"I am not one who was born in the custody of wisdom. I am one who is fond of olden times and intense in quest of the sacred knowing of the ancients." Gustave Courbet

16 October 2022


Goldsworthy, Room, 1992

“What does not enter then my drowsy mind…?”


October comes at last. The grove is shaking
The last reluctant leaves from naked boughs.
The autumn cold has breathed, the road is freezing—
The brook still sounds behind the miller’s house,
But the pond’s hushed; now with his pack my neighbor
Makes for the distant field—his hounds will rouse
The woods with barking, and his horse’s feet
Will trample cruelly the winter wheat

This is my time! What is the Spring to me?
Thaw is a bore: mud running thick and stinking—
Spring makes me ill: my mind is never free
From dizzy dreams, my blood’s in constant ferment.
Give me instead Winter’s austerity,
The snows under the moon—and what is gayer
Than to glide lightly in a sleigh with her
Whose fingers are like fire beneath the fur?

And oh, the fun, steel-shod to trace a pattern
In crystal on the river’s glassy face!
The shining stir of festivals in winter!
But there’s a limit—nobody could face
Six months of snow—even that cave-dweller,
The bear, would growl “enough” in such a case.
Sleigh rides with young Armidas pall, by Jove,
And you turn sour with loafing by the stove.

Oh, darling Summer, I could cherish you,
If heat and dust and gnats and flies were banished.
These dull the mind, the heart grows weary, too.
We, like the meadows, suffer drought: thought withers
Drink is our only hope, and how we rue
Old woman Winter, at whose funeral banquet
Pancakes and wine were served, but now we hold
Memorial feasts of ices, sweet and cold.

They say ill things of the last days of Autumn:
But I, friend reader, not a one will hear;
Her quiet beauty touches me as surely
As does a wistful child, to no one dear.
She can rejoice me more, I tell you frankly,
Than all the other seasons of the year.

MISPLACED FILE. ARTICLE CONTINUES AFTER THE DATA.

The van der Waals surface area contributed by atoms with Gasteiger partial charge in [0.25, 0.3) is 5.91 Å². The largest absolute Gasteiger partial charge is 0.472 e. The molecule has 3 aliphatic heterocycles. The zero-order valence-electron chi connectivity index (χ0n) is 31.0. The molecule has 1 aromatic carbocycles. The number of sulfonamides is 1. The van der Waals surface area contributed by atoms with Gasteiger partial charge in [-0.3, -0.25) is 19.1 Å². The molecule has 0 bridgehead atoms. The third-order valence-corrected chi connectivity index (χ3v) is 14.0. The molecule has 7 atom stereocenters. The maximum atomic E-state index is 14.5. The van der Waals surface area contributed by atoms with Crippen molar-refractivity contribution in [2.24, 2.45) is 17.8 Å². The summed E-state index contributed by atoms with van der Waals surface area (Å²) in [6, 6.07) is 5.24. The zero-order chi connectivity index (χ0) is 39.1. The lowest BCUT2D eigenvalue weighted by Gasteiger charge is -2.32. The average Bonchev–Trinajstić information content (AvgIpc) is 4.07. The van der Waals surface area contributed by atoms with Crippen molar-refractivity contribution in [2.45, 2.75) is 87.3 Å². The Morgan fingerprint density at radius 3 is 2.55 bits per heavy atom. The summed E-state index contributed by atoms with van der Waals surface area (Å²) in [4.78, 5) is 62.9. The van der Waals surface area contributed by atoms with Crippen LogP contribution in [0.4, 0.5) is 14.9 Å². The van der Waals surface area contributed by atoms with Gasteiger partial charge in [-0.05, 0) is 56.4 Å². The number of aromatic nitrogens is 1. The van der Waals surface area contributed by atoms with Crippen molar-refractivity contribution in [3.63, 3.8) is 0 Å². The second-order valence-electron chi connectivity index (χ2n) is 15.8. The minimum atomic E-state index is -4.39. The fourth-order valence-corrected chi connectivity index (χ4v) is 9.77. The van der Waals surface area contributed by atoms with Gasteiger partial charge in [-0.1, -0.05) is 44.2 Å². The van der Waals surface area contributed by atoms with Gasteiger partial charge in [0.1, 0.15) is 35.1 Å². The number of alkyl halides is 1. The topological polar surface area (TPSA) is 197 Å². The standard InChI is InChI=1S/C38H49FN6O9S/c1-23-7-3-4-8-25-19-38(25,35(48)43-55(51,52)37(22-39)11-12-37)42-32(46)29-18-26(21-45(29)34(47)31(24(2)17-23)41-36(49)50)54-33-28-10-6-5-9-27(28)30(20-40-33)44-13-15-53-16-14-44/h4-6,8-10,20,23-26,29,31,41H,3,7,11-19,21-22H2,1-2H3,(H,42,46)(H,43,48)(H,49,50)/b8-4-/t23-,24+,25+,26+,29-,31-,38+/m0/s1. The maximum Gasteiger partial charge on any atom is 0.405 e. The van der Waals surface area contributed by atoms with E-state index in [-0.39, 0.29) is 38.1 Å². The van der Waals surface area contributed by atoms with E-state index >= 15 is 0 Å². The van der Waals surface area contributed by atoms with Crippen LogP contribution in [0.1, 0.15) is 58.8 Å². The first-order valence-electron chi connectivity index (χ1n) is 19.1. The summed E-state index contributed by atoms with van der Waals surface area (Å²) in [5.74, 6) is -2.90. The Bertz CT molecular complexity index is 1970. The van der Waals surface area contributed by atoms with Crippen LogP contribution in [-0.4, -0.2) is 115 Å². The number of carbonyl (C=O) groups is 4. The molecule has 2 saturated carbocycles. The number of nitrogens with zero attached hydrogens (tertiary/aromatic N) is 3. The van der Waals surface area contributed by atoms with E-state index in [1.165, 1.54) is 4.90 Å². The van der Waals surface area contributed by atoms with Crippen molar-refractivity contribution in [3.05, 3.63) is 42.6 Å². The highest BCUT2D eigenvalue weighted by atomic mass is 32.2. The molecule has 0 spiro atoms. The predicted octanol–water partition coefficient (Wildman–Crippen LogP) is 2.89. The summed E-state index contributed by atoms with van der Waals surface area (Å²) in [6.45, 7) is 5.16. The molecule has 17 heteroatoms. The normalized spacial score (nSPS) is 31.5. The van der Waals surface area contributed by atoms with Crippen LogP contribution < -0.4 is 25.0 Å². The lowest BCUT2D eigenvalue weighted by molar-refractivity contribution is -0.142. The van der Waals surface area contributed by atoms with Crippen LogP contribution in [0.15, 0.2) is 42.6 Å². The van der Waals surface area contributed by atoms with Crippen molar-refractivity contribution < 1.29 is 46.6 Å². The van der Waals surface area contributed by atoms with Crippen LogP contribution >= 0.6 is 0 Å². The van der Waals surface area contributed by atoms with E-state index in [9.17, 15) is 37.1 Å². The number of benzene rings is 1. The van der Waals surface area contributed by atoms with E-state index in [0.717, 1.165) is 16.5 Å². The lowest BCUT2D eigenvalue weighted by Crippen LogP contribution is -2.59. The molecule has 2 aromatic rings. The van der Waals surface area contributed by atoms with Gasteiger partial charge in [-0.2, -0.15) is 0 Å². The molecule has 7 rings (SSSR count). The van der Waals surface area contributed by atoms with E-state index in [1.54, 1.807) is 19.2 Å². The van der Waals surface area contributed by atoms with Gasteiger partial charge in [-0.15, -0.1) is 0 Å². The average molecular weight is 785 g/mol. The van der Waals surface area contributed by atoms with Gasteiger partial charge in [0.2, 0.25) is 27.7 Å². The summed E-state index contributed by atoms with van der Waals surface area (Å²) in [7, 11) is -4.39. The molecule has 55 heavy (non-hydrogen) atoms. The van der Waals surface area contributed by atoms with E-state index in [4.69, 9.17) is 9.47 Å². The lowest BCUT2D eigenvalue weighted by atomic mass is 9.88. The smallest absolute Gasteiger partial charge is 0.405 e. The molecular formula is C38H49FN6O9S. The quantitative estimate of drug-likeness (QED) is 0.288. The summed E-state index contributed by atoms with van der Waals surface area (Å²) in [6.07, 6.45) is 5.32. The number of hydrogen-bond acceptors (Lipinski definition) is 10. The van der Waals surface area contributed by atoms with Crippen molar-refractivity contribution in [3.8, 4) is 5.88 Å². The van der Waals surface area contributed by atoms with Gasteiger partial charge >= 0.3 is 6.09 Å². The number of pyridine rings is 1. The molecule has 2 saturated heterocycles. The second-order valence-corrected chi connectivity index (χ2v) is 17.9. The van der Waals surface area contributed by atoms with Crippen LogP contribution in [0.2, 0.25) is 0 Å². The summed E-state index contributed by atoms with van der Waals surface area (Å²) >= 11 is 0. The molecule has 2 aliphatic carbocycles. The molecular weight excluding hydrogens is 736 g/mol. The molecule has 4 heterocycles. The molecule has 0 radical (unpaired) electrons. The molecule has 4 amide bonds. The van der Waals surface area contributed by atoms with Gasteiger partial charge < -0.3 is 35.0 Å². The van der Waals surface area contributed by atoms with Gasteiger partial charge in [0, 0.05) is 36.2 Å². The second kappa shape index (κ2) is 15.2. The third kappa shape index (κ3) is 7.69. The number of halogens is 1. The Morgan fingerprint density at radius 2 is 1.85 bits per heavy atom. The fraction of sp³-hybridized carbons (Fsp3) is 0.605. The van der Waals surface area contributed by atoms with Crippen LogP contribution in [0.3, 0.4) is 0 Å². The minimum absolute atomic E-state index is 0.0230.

I am a humble lover, and I could
Find, singularly, much in her that’s good.

How shall I make it clear? I find her pleasing
As you perhaps may like a sickly girl,
Condemned to die, and shortly, who is drooping
Without a murmur of reproach to hurl
At life, forsaking her—upon her paling
Young lips a little smile is seen to curl.
She does not hear the grave’s horrific yawn.
Today she lives—tomorrow she is gone.

Oh, mournful season that delights the eyes,
Your farewell beauty captivates my spirit.
I love the pomp of Nature’s fading dyes,
The forests, garmented in gold and purple,
The rush of noisy wind, and the pale skies
Half-hidden by the clouds in darkling billows,
And the rare sun-ray and the early frost,
And threats of grizzled Winter, heard and lost.

Each time that Autumn comes I bloom afresh;
For me, I find, the Russian cold is good;
Again I go through life’s routine with relish:
Sleep comes in season, and the need for food;
Desire seethes—and I am young and merry,
My heart beats fast with lightly leaping blood.
I’m full of life—such is my organism.
(if you will please excuse the prosaism.)

My horse is brought; far out onto the plain
He carries his glad rider, and the frozen
Dale echoes to his shining hooves, his mane
Streams in the keen wind like a banner blowing,
And the bright ice creaks under him again.
But day soon flickers out. At the forgotten
Hearth, where the fire purrs low or leaps like wind,
I read, or nourish long thoughts in my mind.

And I forget the world in the sweet silence,
While I am lulled by fancy, and once more
The soul oppressed with the old lyric fever
Trembles, reverberates, and seeks to pour
Its burden freely forth, and as though dreaming
I watch the children that my visions bore,
And I am host to the invisible throngs
Who fill my reveries and build my songs.

And thoughts stir bravely in my head, and rhymes
Run forth to meet them on light feet, and fingers
Reach for the pen, and the good quill betimes
Asks for the foolscap. Wait: the verses follow.
Thus a still ship sleeps on still seas. Hark: Chimes!
And swiftly all hands leap to man the rigging,
The sails are filled, they belly in the wind—
The monster moves—a foaming track behind.

It sails, but whither is it our ship goes?…

Alexander Pushkin

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